This week’s Spotlight artists are Toronto’s Ruby Cikada, a band that make eclectic, exciting and brilliant music.

Ruby Cikada describe their sound as “Alternative, Psychedelic Folk Rock”, adding that it’s “Weezer meets the Byrds” but with “influence from bands as disparate as Funkadelic and Soundgarden.” This, in part, is due to being from what they call the “Biggest, smallest city”. Toronto, ‘where culture isn’t monochromatic but wide ranging, inevitably inspires but also gives license to experiment, fuse, and distil new styles and different perspectives within an art form’. Being from one of the “most diversely multicultural cities in North America”, they were surrounded by punk and metal shows, reggae and jazz festivals, local bluegrass music residencies and salsa music from patio cafes. All of which has influenced the band to never settle on boring.

The group initially aimed to emulate how The Beatle’s White Album could sound so different, yet so cohesive. “I like to think of it in terms of cooking – we used to have a bunch of ingredients that we would throw into for a musical stirfry of sorts – Lately the task has been to create a new concoction, perhaps a ‘paste’ of sorts that is a concentration of key elements until they seamlessly lose their original distinction to create something new.” With every song being so different, “the eclecticism in the music made us into a cult ordeal where people came to hear one band play 8 different styles.”

This has led to their powerful musical message of “don’t settle for what you’ve heard and what you already know! Defy convention, aim further, push for something new and explore the depth of human imagination.” The group also feel disenfranchised with modern rock, where the so called alternative is a “never ending stream of tribute bands”. “Everyone remembers the Velvet Underground, but who can name more than one song by the Monkees? Those two were contemporaries, and while one did very well in a short span while playing to current taste, the other one inevitably invented ‘Alternative rock’ and struggled for recognition,” adding rhetorically “Who would you rather be?”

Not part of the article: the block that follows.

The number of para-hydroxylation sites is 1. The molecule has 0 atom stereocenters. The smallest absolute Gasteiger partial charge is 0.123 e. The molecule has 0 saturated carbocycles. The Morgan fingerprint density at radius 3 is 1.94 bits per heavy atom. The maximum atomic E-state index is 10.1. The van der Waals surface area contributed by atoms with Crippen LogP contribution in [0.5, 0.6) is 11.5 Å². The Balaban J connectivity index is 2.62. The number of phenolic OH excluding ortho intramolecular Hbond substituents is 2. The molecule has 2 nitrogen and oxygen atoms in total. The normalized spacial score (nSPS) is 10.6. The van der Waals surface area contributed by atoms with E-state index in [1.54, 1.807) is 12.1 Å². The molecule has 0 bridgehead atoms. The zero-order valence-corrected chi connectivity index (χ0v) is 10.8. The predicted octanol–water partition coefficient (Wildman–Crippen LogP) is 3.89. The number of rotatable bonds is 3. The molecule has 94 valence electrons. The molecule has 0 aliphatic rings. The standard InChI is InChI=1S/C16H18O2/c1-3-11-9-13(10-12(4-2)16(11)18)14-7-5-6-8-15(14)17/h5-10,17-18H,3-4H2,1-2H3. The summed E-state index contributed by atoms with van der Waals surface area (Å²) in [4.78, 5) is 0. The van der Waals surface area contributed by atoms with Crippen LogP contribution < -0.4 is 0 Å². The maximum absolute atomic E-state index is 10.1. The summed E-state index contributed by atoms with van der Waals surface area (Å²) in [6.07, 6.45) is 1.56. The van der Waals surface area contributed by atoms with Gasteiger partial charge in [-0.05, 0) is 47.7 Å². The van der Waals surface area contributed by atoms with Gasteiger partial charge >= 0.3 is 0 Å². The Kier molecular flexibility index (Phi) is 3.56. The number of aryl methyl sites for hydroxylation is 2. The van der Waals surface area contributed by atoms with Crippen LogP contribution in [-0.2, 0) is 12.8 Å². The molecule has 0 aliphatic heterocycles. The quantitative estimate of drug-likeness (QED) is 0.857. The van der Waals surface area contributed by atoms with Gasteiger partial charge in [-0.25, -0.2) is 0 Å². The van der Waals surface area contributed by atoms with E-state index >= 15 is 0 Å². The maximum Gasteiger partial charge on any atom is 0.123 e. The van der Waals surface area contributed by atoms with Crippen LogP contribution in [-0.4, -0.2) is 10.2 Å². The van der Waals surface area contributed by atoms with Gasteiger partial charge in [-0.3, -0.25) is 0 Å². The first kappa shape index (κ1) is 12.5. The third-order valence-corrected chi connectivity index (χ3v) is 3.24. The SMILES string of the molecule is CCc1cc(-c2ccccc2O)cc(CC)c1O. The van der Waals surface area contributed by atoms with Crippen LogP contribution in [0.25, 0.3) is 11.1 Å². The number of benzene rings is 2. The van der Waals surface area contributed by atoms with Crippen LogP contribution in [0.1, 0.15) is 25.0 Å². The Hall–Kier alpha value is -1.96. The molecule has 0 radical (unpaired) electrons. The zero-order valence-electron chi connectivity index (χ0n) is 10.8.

Ruby Cikada have grown massively between their first EP Magickada and their recently released EP II. “While Magicikada includes grunge and vaudeville in a psychedelic soup, EP II was an attempt to confirm the folk influences that had dominated for a while.” While this can be heard on tracks like ‘Roncy Renegades’, their proudest moment comes in the form of the bluesy ‘Dirt’. With its intro like a “slow moving train of percussion, like the din of a laborious gold mine in midsummer”, the track was written about the time frontman Lennox Campbell-Berzins was “working construction work with a Hernia”. “Out of school, broke, recently herniated, and digging out a basement extension by hand”, he felt a “sensation that I was trapped and this was to be my lot in life. So, I would throw some blues song in my head, dig like mad, and just imagine my circumstances improving with each shovel full of dirt until I was out of the muck.” The result is a powerful song about exorcising emotions and “burying doubt”.

Unfortunately, Ruby Cikada “is on a bit of a hiatus”, however, this is due to the creation of its “sister project”. While the band will “definitely return”, the new project will be its “evil twin”, featuring most of the current line up but with a darker feel. “I picture Ruby Cikada hitting the stage again in a year’s time, but until then, there are some darker, more brooding creatures that I need to give life to before then.”